It doesn’t have to be separate. But every comedian is different. Lily Tomlin brought her and Jane Wagner’s sensibilities to a one-person performance. Jackie Mason brings his sensibilities to it. People who are perhaps lesser known but nonetheless extremely talented have brought their own central identities. Spaulding Grey, Eric Bogosian – certainly they’re well-known. But even lesser names had one-person shows off Broadway, off off, or on Broadway, and all it is is just an exploration of your own theatrical persona. Whatever it is you do is now in a new frame. That’s really all it is. It doesn’t distinguish you from others in that it’s me. And I’m sure that’s all I can do.
Are you planning on using any material from your act in the show?
There are a couple of things from the past that I will put in there because they really belong in there. I don’t know to name them yet because I haven’t settled on them. I have one hundred and ninety separate computer files on language alone, over the years that I’ve accumulated. I have eighteen hundred computer files on all my things. Probably I could do ten more HBO specials if you could snap your fingers over a computer and have the finished product. So I have a lot to draw from, and I haven’t settled on everything yet, but there will be a couple of things that make brief appearances, but that belong in the show. I would say ninety percent of the show will be new, and there are a couple of aspects of it that will be very theatrical. It’s not a laundry list of words and observations. Each separate subtopic such as euphemisms or political talk or media talk or marketing language or current American jargon – each of those and whatever other ones there are will be couched in separate sort of performance styles. It’s not just, “and then this, and then that, and then this.” It’ll have a feel of a narrative flow. Not a literal narrative like a story, but it will have a flow and a linear sense to it that makes it more of a theatrical experience.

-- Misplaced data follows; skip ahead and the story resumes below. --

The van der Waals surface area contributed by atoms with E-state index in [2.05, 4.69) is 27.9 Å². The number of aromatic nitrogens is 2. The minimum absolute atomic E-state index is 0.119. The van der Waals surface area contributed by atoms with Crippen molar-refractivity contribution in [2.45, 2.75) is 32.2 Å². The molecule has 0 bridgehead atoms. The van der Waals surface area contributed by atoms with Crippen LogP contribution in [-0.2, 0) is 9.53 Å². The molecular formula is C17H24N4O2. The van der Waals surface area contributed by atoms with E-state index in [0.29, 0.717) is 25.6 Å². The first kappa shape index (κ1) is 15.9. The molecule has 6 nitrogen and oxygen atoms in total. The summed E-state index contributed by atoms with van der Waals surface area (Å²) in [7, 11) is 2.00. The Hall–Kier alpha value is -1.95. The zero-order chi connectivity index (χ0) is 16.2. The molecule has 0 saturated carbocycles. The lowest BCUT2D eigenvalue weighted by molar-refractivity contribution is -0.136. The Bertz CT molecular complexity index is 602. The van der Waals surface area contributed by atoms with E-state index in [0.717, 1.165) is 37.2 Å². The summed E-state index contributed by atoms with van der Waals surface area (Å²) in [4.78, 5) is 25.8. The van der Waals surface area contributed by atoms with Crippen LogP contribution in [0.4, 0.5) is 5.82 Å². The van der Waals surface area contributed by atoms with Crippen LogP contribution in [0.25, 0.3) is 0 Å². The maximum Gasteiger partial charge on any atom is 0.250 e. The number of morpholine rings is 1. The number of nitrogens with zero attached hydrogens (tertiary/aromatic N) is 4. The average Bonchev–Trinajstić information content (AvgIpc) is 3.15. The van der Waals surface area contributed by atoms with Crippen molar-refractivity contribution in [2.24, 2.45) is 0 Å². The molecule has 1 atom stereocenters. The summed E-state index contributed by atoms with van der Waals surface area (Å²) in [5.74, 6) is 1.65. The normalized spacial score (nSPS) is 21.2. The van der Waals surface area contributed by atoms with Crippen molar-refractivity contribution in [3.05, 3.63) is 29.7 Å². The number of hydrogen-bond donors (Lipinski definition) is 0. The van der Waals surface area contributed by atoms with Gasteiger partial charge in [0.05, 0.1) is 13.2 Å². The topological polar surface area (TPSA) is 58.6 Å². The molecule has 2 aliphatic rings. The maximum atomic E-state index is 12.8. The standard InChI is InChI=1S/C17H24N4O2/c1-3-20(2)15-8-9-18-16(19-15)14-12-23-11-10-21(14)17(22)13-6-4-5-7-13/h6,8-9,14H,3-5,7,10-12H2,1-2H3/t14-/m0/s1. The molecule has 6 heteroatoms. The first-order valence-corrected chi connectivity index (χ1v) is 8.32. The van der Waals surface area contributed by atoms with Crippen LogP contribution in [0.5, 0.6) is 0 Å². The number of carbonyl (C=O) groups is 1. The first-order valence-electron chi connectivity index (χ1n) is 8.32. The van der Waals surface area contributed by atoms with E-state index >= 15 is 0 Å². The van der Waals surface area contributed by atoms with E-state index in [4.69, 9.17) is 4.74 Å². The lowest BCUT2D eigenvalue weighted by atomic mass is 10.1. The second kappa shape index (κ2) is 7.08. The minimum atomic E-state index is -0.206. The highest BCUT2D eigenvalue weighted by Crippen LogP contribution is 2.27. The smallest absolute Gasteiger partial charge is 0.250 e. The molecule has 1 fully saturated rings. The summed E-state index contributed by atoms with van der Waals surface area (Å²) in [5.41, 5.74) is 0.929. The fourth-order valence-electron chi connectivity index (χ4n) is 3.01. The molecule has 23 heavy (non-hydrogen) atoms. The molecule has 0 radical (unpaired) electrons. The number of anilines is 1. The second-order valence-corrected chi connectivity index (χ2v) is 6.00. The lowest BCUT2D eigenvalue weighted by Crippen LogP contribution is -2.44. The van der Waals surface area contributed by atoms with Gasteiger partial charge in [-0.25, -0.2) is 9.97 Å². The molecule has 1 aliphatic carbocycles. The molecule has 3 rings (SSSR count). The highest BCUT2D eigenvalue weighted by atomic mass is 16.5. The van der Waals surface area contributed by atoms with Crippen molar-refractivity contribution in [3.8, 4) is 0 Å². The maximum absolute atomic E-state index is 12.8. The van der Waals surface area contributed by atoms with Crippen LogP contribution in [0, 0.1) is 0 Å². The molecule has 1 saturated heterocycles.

So you mean theatrical more in a sense of narrative than spectacle.
Well yes, absolutely. It won’t be a spectacle. For instance, the opening piece is a sort of poem – it doesn’t rhyme, it’s more like free verse, but it’s a sort of poem called “I’m a Modern Man.” It’s spoken in the first person. “I’m a modern man.” And then this modern man describes himself in all of the terms that we have grown used to. Familiar terms from our past in the last twenty, twenty-five years that have become so much a part of our lives through media repetition and through the quick growth of language and not quite slang, but jargon and argo and the kind of lingo – my file for this is called Broadway Lingo. It’s my shorthand for this idea. And it’s really – that piece, for instance, has a performance quality because it’s done in a kind of a manner of an actor on a stage, as opposed to a comedian looking at his audience and speaking to them. And there are other parts that are like that, that I’m putting into a form that [makes them different] from the standard sound of my stand-up. It’s a little hard to pin down verbally here, but I know it in me, and I have a feel for what I have to do with it. So there!
Do you think fans will be disappointed to not hear the “Seven Words” routine?